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About Us



Garden Island Chocolate is the premier gourmet Hawaiian Chocolate bar. Our locally grown cacao infused with the flavors of Kaua‘i and the Big Island of Hawaii produces some of the finest chocolate in the world. Mahalo for helping us to sustain and support local agriculture, and in turn a healthy and happy community.

I’m Koa and I founded this small company with the vision of making the world’s best chocolate. Garden Island Chocolate’s goals are to bring to visitors and local residents of Kauai a chocolate bar made from locally grown cacao. This stimulates the local economy by providing jobs and a viable and sustainable agricultural crop. As an avid farmer and father, I had a dream of sustainability and always looked to the land and sea to support my wife and children. We plant organic gardens to feed our bodies and enrich our souls. Clean healthy organic food, pure untreated water, and pristine ocean air in our opinion is true wealth.



I spent nine years in various colleges, traveling the world, receiving my undergraduate degree with honors from the University of Colorado at Boulder and a Masters in Polynesian/South East Asian Art History from the University of Hawaii. On my extensive travels I delighted in the different regional foods and always visited the local markets. My friends called me a picky eater, I like to think of myself as a gourmet foodie.

Believe it or not, plants have a consciousness. They are very intelligent and if you ask they will reveal much to you. If you crack open a cacao pod and taste a seed, it does not taste like chocolate. I was always mystified how they got the chocolate flavor out of the cacao beans but this mystery was left to incubate in the recesses of my consciousness. While on a vision quest in Waipio Valley on the Big Island, I met a Kahuna and we got to know each other while working in his ancestral lohi. Next to his hale, I noticed a very healthy cacao tree with a few ripe pods. My curiosity was reignited and I tried to roast the fresh beans in a cast iron skillet. Still no chocolate flavor. When I returned to Kauai a friend who lived up the street had two beautiful fruiting cacao trees. She did not know what to do with the pods. I knew this was the universe telling me something.

No one on Kauai was making chocolate so I went back online to do some research. Even with the plethora of information available, I was still not able to find out how to make chocolate. I learned that fermenting was a crucial step in the process to develop chocolate flavor and my first few attempts resulted in moldy beans. In school, I learned a lot of fascinating esoteric knowledge about ancient civilizations, but nothing that would help in my quest to make chocolate. I did develop a skill at research, so I doggedly kept at it, knowing the answer was out there somewhere. The libraries and bookstores on Kauai had nothing to help in my research on cacao. Online, I started buying chocolate books and amassing a small library, not knowing if the book was going to be useful or not. After a year of searching for old, used, out of print, and very expensive books I finally found out the techniques for proper fermentation. Now all I had to do was adopt them to the unique climate of Kauai and with a lot of experimentation, we did it. And so it went with all the steps in the chocolate making process until we perfected it.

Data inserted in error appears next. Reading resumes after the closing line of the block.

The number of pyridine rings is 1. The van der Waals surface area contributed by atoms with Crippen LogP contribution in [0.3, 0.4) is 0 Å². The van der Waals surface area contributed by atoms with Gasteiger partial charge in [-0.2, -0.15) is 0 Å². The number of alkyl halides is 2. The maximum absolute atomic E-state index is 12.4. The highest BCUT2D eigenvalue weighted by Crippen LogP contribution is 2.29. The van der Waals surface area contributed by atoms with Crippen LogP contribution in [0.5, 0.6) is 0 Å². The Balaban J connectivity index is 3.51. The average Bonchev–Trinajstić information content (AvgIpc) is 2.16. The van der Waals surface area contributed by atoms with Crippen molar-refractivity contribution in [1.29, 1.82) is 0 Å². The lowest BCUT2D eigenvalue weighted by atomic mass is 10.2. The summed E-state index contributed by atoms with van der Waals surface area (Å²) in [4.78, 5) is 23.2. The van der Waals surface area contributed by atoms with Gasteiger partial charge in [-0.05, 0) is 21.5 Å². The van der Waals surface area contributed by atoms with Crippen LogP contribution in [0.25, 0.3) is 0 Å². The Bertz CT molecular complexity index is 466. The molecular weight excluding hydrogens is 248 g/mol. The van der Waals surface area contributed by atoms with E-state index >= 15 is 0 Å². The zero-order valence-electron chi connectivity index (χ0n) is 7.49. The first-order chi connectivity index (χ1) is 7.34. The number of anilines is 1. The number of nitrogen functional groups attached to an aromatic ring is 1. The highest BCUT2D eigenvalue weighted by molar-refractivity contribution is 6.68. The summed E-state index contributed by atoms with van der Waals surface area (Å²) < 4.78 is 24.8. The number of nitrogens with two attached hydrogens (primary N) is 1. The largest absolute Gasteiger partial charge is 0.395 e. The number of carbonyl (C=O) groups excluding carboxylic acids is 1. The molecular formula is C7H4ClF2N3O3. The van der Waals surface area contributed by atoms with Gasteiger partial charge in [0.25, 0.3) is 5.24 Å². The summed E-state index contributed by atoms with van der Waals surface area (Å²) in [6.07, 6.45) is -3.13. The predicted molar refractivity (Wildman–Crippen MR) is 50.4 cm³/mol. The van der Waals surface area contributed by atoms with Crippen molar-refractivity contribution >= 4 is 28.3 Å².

We have a dozen different varieties of cacao on Kauai and each one has to be fermented and roasted separately. The pivotal moment came when I was making a batch of 100% Criollo and everything just fell into place. All the steps were implemented just right and the alchemy was magical. The resulting chocolate bar was simply divine. I have a confession to make, I am not a chocoholic. I like chocolate but my annual consumption was rather low. It was determination and unrelenting curiosity that led me to unravel the mysteries of making chocolate.

Once I tasted chocolate done right I realized I had been eating inferior low-grade chocolate my entire life. It is no wonder I never liked it that much. Now that we grow and make our own I just love it. But too much of a good thing is dangerous. The chemical content and potency of freshly made cacao are very high and often when I am making chocolate I stay up all night with my hand shaking from being overly stimulated. What keeps me going is not the drugs in chocolate (they help) but the fact that there is so much left to learn about this amazing plant. We are in a renaissance of chocolate making. The ancient Mayans and other Mesoamerican cultures were far more advanced in their understanding and use of cacao. 

We are just scratching the surface in terms of chocolate being used as a medicine and sacrament. After all these centuries we are just beginning to relearn the secrets of chocolate. It is the current slow food, organic, fair trade movement that is facilitating the awareness of where our food is really coming from and how it was treated along the way. Ultimately the cacao grown on Kauai will become part of a sustainable agricultural crop that will nourish generations to come. Cacao enables us the opportunity to become closer to the land, to understand the complexities of the natural environment and how we fit into the web of life. When each of our sons was born we placed their placentas under a coconut sprout, so the tree will grow strong and provide food for the life of our children. When I die, a mango tree will be planted over my body so that the tree will produce sweet fruit and cool shade for my grandchildren.